California’s NGSS Early Implementers Meet for Mid-Year Training
Posted: Tuesday, March 3rd, 2015
Corrected March 9, 2015
by Lisa Hegdahl
The last time we were all together was August of 2014. Since then, we have ‘experimented’ with implementing the Next Generation of Science Standards with varying degrees of success. We have come to Claremont, California to continue our NGSS education and to gain leadership skills we will pass on to our colleagues when they join us in this process next summer. We are the eight school districts and two CMOs (Charter Management Organizations) chosen for the NGSS Early Implementation Initiative* – Galt Joint Union Elementary School District, Kings Canyon Unified School District, Lakeside Union School District, Oakland Unified School District, Palm Springs Unified School District, San Diego Unified School District, Tracy Unified School District, and Vista Unified School District, Aspire, and High Tech High – and we are excited to begin.
Day 1 – Thursday, January 29th
We commence at 9:00 a.m. with a football-themed icebreaker and a welcome from Statewide Director, K-12 Alliance at WestEd, Kathy DiRanna. Kathy reminds us that one objective of NGSS is to “activate learning”. Teachers should be competent, confident, collaborative, creative, and caring. As Early Implementers we will continue to find our way, produce snapshots of the NGSS classroom, participate in our teaching/learning communities, and create district plans for NGSS Implementation.
Throughout the talk, Kathy inspires with quotes that include:
“I touch the future. I teach.” – Christa McAuliffe
“…People set rules to keep from making decisions” – Coach K
“Individually we are one drop. Together we are an ocean.” – Ryunosuke Satoro
When Kathy DiRanna finishes speaking, we are energized and ready to take on the next 3 long days.
Individually, we create graphics illustrating our path to leadership and then share them with our district teams. Mine focuses on a mentor who always sees something in me that I do not see in myself. He challenges me, pushing me out of my comfort zone, and shows me all I have to offer. Many of my teammates tell of being leaders from a young age and of engaging in activities for which they have a passion.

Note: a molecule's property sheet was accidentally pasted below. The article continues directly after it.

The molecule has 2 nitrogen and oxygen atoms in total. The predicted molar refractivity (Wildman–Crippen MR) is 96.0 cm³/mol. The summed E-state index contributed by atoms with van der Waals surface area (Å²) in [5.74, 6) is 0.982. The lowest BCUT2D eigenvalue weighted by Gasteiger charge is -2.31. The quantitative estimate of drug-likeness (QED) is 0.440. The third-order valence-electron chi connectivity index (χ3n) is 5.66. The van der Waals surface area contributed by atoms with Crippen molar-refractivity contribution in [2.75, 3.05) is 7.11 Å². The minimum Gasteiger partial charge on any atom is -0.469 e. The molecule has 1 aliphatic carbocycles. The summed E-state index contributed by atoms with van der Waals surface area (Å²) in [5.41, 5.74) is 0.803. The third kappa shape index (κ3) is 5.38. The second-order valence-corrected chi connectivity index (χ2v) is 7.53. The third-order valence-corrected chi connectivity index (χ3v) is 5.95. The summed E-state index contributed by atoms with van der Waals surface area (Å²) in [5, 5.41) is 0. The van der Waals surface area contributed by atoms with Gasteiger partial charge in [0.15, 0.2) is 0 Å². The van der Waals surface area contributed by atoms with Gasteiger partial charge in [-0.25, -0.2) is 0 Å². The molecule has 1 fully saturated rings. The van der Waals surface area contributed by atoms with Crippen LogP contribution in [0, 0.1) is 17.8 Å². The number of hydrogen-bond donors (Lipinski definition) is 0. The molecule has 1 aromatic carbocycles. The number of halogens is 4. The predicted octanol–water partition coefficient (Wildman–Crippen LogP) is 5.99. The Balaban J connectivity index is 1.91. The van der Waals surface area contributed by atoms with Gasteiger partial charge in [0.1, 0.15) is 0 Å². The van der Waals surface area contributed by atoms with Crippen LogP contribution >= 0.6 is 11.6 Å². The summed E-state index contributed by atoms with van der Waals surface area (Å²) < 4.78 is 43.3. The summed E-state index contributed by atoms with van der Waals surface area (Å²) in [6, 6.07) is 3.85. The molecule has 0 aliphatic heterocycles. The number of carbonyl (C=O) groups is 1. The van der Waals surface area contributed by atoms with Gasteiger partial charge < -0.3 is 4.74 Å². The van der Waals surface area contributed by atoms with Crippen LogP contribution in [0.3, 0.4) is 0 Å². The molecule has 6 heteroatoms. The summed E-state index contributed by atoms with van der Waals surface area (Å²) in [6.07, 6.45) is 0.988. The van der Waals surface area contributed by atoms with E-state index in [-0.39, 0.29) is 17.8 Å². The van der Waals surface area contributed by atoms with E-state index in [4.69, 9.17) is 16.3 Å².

An afternoon session on equity is followed by dinner and then it is back to training. The evening workshop focuses on Engineering in NGSS. Groups are tasked with creating a projectile device for a small pompom. Our materials are a paper cup, pipe cleaner, rubber band, paper clip, and two Popsicle sticks. As with all engineering practices, we must create a design before we build. (Our instructors, Peter A’Hearn, K-12 Science Specialist at Palm Springs Unified School District and Sheila Nath, Science Instructional Coach at Aspire Public Schools, suggest a classroom strategy for students sharing their designs with others: when classmates look at each other’s individual designs, they may add to them, but they cannot subtract anything.) Most of the groups create a slingshot-type mechanism. The pompoms fly across the room, after which it is time to revise designs and re-build.
Soon, it is 8:30 p.m. – time to call it a day.
Day 2 – Friday, January 30th
This morning there is a contest to see who can create the most re-Tweeted Tweet about NGSS. Our team composes one with as many buzz words as we can think of – we do not win. We are not even close.
After our tweets are posted around room, Jennifer Childress, Director of Instructional Support for Science at Achieve, gives us an update on what’s happening with NGSS. Currently 13 states have fully adopted the Standards with other states in the process. Some are working together, using the EQuIP Rubric to update old content such as science kits.
NGSS Tools Available at Achieve:
- Science EQuIP
- State Science Standards Comparison Tool
- Computer Science Crosswalk with NGSS
- SciMath Classroom Sample Assessments
- High School Evidence Statements
- Accelerated Model Course Maps*
- Video Series*
- Model Content Frameworks*
- Publishers Criteria*
- District Implementation Guide*
(Jennifer recommends the website stemteachingtools.org. She says it is “amazing”.)
Observing an NGSS classroom can be tricky business for administrators and teachers alike. The old routine of posting standards and objectives on the board, with administrators checking them off a list of teaching practices, is gone. Teachers and administrators will need new ways to find evidence of student learning. Our Early Implementer administrators use a ‘tool’ similar to a rubric that helps them view lessons and lesson series through the NGSS lens. The tool also helps teachers with their planning. Part of our Friday morning is spent analyzing the usefulness of the tool and making suggestions as to how it can be better.
Lunch is followed by a choice of sessions on science and engineering practices – arguing from either evidence or modeling. I choose the latter. But what is a model? Our instructors, Caleb Cheung, Science Manager at Oakland Unified School District and Peter A’Hearn, share with us this description: